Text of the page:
Everywhere, the rubble has a monotonous sameness: shattered framing lumber, shards of insulation, broken glass, drywall boards, shelving units, refrigerators, shingles, collapsed brick veneer, jagged leafless branches from trees. I'm astounded at the huge fraction of 2 x 4s and other framing boards ... this seems to make up a lot of the rubble ... the things that held our world together now lie scattered about and broken into pieces of all sizes. Many of these shards of framing lumber had been deadly missiles; some still remain, stuck in the roofs or walls or the surrounding ground like so many darts or spears. The holes they left as they knifed through the walls we think protect us are indirect evidence of their passage, even if they passed completely through.

Vehicles in various stages of destruction sit in heaps or intrude where vehicles were never intended to be. They rest on their sides, or upside down; some are crushed into unrecognizable wads of metal, waiting quietly for removal, like beached whales. America's love affair with the automobile ends here, in a tornado track, with some of them becoming missiles contributing to further destruction as they themselves are destroyed. Vehicles don't provide much safety, unless they take you out of the path of a tornado (see above), in spite of our apparent trust in them! I see these hulks as death traps, not places where I should feel secure or powerful.

I'm also struck by the huge amount of "stuff" that fills the rubble piles: toys, Christmas decorations, magazines, vases and lamps (mostly broken), televisions, boxes of baseball cards, food from pantries (jars of pickles, bags of chips, cans of beans, spice bottles), stuffed animals, video cassettes, compact discs, photos in frames, decorative items of all sorts and descriptions. What bothers me when I see this "stuff" is that so much of it looks like the "stuff" in my house. Here it lies, scattered for all the world to see, but destined for a landfill, soon. These are the things that fill our houses, that make each house unique; in the aggregate, comprising a common connection among us all. Somehow, this makes these people's experience more real to me. These, after all, are real people, with "stuff" that looks a lot like my "stuff". How can we who have not experienced this hope to understand what the victims have suffered? Perhaps we can never share their real feelings until we've shared their experience; they're not cold statistics, they're not sound bites on the evening news, they're not disembodied voices on the radio, they're not flat black and white pictures in the paper. They're real people, who are somehow going to have to deal with the event that has shattered their homes (in some cases, their lives) and spread their "stuff" out in the piles of rubble for me to see. In some odd way, this "stuff" is the most tangible, and saddest reflection of the real people, at least for me. The boards and bricks and crushed panels of sheetrock just don't feel very personal. Toys and other personal items resonate with their owners, forcing me to contemplate: What happened to them?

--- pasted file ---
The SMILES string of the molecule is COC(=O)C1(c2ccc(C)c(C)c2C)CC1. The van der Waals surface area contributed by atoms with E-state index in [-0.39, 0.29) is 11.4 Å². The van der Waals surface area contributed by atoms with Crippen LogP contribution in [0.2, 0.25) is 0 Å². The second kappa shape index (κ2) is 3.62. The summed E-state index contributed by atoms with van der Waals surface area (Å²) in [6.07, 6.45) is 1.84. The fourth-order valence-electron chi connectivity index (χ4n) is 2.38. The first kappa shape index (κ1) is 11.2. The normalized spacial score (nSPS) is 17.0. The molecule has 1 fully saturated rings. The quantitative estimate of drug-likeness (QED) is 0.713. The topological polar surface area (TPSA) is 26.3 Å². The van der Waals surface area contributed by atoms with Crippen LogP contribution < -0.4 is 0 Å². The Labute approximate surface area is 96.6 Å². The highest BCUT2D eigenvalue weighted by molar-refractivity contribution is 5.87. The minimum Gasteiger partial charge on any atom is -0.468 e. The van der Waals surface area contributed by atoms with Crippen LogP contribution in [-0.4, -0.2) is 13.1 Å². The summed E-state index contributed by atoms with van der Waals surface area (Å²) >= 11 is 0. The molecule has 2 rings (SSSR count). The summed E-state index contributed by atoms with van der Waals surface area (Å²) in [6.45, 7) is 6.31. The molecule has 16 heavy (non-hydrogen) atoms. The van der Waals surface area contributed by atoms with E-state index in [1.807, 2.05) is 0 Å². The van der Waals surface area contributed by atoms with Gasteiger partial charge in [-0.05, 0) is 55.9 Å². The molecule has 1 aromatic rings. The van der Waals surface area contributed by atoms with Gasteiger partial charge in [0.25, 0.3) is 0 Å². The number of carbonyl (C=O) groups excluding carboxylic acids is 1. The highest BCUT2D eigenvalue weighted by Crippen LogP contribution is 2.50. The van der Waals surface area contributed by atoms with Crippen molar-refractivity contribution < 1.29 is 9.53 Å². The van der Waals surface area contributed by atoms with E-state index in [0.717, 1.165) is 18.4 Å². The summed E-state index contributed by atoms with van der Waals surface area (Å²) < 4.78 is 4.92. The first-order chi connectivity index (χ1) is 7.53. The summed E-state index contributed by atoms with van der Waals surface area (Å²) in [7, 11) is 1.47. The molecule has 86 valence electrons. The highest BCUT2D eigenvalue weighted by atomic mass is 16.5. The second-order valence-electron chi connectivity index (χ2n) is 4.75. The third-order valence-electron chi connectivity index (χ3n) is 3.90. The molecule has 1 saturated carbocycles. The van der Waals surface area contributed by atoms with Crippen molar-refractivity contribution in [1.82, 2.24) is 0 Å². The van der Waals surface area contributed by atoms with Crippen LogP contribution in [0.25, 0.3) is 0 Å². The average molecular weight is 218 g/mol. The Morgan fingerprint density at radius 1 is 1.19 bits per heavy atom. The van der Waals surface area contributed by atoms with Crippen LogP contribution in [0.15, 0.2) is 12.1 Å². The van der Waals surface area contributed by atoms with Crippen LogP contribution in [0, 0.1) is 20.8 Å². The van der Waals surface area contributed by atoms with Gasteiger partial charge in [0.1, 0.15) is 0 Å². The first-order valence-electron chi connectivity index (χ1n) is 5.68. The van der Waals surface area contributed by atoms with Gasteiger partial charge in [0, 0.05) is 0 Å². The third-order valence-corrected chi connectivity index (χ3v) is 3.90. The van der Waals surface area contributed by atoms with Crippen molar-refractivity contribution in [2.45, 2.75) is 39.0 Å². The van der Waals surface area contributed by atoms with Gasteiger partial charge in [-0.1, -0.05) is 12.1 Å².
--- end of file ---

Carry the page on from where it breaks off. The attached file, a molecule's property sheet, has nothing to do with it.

The analogy with a "war zone" is compelling. What was whole becomes junk in seconds, just as experienced by the victims of bombing raids ... but the atmosphere's very indifference renders the whole thing surreal. At least with a bombing raid, the intent is understandable. Here, hubris and humility alike are swept away by the uncaring atmosphere. The tornado doesn't care about what it encounters ... it's not evil, just unfeeling. Does that make it easier or harder for the victims to cope? I don't know.

I get the impression that many of the victims are searching for meaning in this disaster, but from my intellectual perspective, they are simply unlucky. I also sense they don't want to hear that this event was just a roll of the dice. It was the most important tornado in their lives, period. How can this be just an ordinary event? Forget objective assessments ... this must have been an F-6 tornado! "I survived an F-5!" is written on the walls of a house that experienced, at most, F-3 damage. What stories will that person tell the grandchildren?

Everywhere we see spray-painting on the walls that remain, or on signs. "Gone with the wind!" "For sale ... Cheap!" "A 'fixer-upper' "! I'm reminded that humor is a defense mechanism, a way of coping with life. Flags are everywhere ... American flags, Oklahoma flags ... some sort of proud spirit remains. Sometimes we see flowers at the devastated homesites. Is this marking someone's passing? People everywhere share so much, it's hard to understand why we seem to get along so poorly, sometimes. Other spray-painted messages tell us "All O.K." "Thanks to the volunteers" "We'll rebuild!" Heartfelt messages, apparently intended for the passer-by to take heart and not to be concerned for the victims. Where does this strength come from? Like the "Christmas spirit", these feelings should last the whole year, for all of us, and for all of our lives ... but they don't. At one point in Kansas, we heard stories of looting. How can anyone be so callous as to benefit from someone else's misfortune? Perhaps my good fortune precludes my understanding of the looter's mentality, but looting tornado victims just seems beyond belief.

Occasionally, we meet the living survivors, working at rebuilding or perhaps simply salvaging what they can. Each one has a story to tell, and we listen, but cannot truly comprehend. I grope for the words to provide some comfort, but I feel horribly inadequate. For all my education and even sympathy, empathy escapes me. I've not been where they are and I can only wish them the best and try to be a good listener as they spin their tales of survival. How can I understand? I simply can't. I'm embarrassed that my knowledge of storms and objective perspectives can't help them to cope with the total devastation that has been visited upon them.